Get Involved, help preserve the Reefs for generations to come!

-Your Sea Dwellers Dive Center Staff

Scuba Diving – The Best Kind of Therapy

Instructor Shorey
Instructor Shorey


In a world where it can be challenging to find clarity and substance; and self-growth is often overlooked, we are  
given extraordinary opportunities as divers to learn more about ourselves. It does not matter if you are a seasoned recreational scuba diver, a dive professional, or beginning an open water class next week. The fact is both diving and the ocean have an impressive ability to be therapeutic, lend lessons, and heighten self-awareness about all aspects of ourselves in life. Surprisingly enough we may not even realize it.

Diving the clear blue waters!

Among the diverse dive community throughout the world, we have a commonality, a desire to examine the underwater world. It is easy to forget how crucial the ocean is in our everyday lives; it provides a significant source of protein to many worldwide and supplies half of our breathable air. As we humor our curiosities through exploration of the deep, we are granted moments to receive powerful information, not just about the ocean, or the amazing world of diving, but about ourselves. Many of these findings have absolutely nothing to do with diving, rather are manifested through diving processes and the water; from planning that may take months, prepping gear, dive execution, or simply meditating underwater enjoying beautiful Molasses Reef here in Key Largo. As we learn to control ourselves in the ocean, control our equipment, and become more experienced divers, we gain confidence.

This enables us to expand personally, enjoy our dive experiences,
gain a higher sense of appreciation, and last but not least- HAVE FUN!

Trumpet Fish on the wreck of the benwoodDiving is fun!Sea Fan Molasses ReefI have encountered much of this in my experiences diving at all levels. Most of the time well after a dive- weeks, months, or even years! I know that these experiences have helped me mold who I am, in everyday life. And there’s no need to search, I feel like it just happens. On the contrary, I feel that many potential self-awareness opportunities have gone right over my head! And there is nothing wrong with that! Most often it is welcoming to take a break from our lives, take in the ocean, and just dive; which is therapeutic in and of itself. Not everyone has a desire to tap into their consciousness. I truly believe people grow when they want it.  (Here’s a great article that explores scuba diving as Therapy.)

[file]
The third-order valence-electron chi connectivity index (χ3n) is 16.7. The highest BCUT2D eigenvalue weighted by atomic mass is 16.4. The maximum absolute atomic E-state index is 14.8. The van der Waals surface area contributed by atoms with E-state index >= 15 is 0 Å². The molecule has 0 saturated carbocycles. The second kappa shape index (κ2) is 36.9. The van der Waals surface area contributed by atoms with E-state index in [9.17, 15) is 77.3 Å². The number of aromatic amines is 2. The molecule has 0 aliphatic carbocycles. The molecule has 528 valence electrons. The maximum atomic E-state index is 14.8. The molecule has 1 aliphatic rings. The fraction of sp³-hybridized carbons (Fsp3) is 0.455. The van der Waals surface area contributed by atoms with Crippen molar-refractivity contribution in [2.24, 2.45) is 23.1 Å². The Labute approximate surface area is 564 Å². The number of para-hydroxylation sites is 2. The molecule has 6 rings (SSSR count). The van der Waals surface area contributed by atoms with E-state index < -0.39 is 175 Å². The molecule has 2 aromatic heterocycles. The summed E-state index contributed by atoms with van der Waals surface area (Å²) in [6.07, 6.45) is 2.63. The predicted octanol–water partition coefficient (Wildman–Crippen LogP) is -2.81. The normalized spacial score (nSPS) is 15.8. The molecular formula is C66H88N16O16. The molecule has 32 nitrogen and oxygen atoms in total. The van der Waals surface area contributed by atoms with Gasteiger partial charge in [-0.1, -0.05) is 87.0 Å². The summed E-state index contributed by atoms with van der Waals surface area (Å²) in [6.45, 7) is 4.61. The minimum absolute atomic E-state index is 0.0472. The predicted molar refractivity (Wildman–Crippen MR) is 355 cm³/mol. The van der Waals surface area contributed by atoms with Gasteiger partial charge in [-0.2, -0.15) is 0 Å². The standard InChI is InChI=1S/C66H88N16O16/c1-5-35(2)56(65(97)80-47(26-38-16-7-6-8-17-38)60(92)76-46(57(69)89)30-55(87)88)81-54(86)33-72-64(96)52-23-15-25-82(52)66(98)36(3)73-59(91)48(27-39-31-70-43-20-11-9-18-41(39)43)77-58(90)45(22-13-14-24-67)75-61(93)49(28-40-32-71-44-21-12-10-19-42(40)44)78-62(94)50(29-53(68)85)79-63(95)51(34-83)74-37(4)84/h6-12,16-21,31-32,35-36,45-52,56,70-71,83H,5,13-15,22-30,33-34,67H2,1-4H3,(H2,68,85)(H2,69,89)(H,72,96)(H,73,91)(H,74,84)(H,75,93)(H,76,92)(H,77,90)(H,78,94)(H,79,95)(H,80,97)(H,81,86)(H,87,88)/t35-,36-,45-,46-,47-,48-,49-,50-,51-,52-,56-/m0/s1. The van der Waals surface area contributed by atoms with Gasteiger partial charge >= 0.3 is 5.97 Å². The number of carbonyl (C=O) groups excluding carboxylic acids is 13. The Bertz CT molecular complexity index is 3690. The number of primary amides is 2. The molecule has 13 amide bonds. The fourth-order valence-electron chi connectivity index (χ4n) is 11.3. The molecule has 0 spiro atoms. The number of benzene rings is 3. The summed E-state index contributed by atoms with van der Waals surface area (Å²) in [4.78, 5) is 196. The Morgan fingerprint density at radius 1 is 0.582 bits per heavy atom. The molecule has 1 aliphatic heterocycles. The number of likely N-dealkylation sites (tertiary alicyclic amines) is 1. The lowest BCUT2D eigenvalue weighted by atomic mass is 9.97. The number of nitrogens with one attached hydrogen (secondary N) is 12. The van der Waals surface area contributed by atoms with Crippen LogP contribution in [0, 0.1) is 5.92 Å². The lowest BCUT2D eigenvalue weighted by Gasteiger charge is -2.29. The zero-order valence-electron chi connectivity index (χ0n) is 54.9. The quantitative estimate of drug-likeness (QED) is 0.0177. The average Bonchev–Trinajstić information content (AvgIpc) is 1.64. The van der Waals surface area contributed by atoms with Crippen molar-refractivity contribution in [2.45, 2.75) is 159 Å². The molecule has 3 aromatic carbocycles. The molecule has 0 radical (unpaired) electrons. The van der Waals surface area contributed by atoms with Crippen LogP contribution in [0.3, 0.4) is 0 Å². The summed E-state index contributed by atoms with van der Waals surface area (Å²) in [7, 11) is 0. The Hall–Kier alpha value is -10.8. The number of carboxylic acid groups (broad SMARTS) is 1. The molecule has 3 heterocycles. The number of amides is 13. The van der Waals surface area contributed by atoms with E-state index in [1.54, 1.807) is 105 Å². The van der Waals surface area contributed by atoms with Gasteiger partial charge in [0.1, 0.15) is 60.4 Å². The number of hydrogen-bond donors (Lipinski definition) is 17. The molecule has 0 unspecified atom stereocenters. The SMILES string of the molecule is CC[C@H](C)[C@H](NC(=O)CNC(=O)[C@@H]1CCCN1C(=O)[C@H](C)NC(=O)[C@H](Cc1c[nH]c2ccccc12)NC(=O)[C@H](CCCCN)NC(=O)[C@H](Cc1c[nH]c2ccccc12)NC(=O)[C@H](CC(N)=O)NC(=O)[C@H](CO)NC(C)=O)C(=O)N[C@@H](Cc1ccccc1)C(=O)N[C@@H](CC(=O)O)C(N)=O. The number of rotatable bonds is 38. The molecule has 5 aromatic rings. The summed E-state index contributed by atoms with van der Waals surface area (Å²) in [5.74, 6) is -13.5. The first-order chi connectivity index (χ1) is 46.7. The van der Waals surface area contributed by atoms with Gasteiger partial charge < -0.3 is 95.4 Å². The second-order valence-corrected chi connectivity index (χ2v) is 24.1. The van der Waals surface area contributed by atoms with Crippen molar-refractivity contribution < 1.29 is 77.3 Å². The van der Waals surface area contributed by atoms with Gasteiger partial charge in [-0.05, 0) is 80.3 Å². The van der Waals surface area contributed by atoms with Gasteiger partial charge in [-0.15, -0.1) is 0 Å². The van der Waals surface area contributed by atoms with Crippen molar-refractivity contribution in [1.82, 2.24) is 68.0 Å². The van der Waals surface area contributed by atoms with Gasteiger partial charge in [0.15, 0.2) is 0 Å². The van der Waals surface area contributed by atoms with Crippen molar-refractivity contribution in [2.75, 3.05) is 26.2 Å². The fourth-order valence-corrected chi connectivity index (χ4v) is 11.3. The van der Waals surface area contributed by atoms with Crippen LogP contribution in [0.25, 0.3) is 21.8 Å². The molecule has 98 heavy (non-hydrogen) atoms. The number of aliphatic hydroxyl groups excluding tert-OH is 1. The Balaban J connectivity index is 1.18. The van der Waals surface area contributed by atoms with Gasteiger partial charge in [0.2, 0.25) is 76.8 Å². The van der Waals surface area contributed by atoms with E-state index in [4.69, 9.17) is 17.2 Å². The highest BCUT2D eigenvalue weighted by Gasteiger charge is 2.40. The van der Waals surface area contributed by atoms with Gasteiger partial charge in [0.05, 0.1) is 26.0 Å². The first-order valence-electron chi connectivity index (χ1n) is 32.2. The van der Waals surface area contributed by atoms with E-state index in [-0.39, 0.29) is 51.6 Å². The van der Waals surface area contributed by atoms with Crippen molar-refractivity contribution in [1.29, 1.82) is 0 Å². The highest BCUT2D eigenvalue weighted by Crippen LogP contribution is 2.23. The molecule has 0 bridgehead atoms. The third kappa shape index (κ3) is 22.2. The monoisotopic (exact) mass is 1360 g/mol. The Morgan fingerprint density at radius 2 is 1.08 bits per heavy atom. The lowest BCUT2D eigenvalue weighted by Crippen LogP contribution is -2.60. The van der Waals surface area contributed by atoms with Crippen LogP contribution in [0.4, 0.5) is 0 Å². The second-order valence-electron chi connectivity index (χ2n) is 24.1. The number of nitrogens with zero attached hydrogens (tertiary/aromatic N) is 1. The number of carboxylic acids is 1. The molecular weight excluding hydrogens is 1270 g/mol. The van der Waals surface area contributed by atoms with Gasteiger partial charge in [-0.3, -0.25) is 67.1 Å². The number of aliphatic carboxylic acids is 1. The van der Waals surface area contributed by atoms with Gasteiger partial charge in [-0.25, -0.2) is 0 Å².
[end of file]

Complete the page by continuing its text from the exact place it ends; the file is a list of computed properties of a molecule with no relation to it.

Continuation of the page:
Schooling Spadefish off key LargoThis post is simply a reminder that a higher level to diving exists beyond advancing in certifications, mastering skills, getting the latest and greatest equipment, or knowing all the hot tips and tricks. But remember, all of those examples are what potentially catalyzes further awareness. I encourage all future and current divers to come join us for some beautiful diving, lots of fun, and gorgeous weather here in Key Largo. Escape to paradise to take a break and clear your head of the daily stressors on land. And if you choose, tap into yourself, through enrichment and discovery.


“Sometimes all we need is a solid break from our everyday lives to consciously focus 
on our personal development.”

Sea Dwellers Dive Center Instructor Shorey Condon

A Merry Christmas in Key Largo

A Good Holiday Season in “lucky” Key Largo!

Christmas in Key Largo

2017 is over.  Whew! And while my father wisely told me when I was younger, “never wish your life away”, I have to admit that, like many people down here in the Florida Keys, I cannot say I’m sorry to see 2017 over with.  It was a tough year for many people in the Florida Keys, as well as many islands in the Caribbean.  After 10 – 12 years of relative quiet, multiple Hurricanes ravaged different parts of the Caribbean.  Irma, Harvey, Maria… and many people lost many things dear to them.

Which brings me back to my island, Key Largo.  Yes, we were affected by Irma. Most of us lost power for at least for a few days, and some low areas on the ocean saw some flooding. We all were in “cleanup mode” for weeks, clearing downed trees, etc. Key Largo certainly looked like a mess. Scuba diving certainly wasn’t on our minds in the weeks afterwards!

But man, Key Largo was lucky.

scuba diving in Key Largo over the Holidays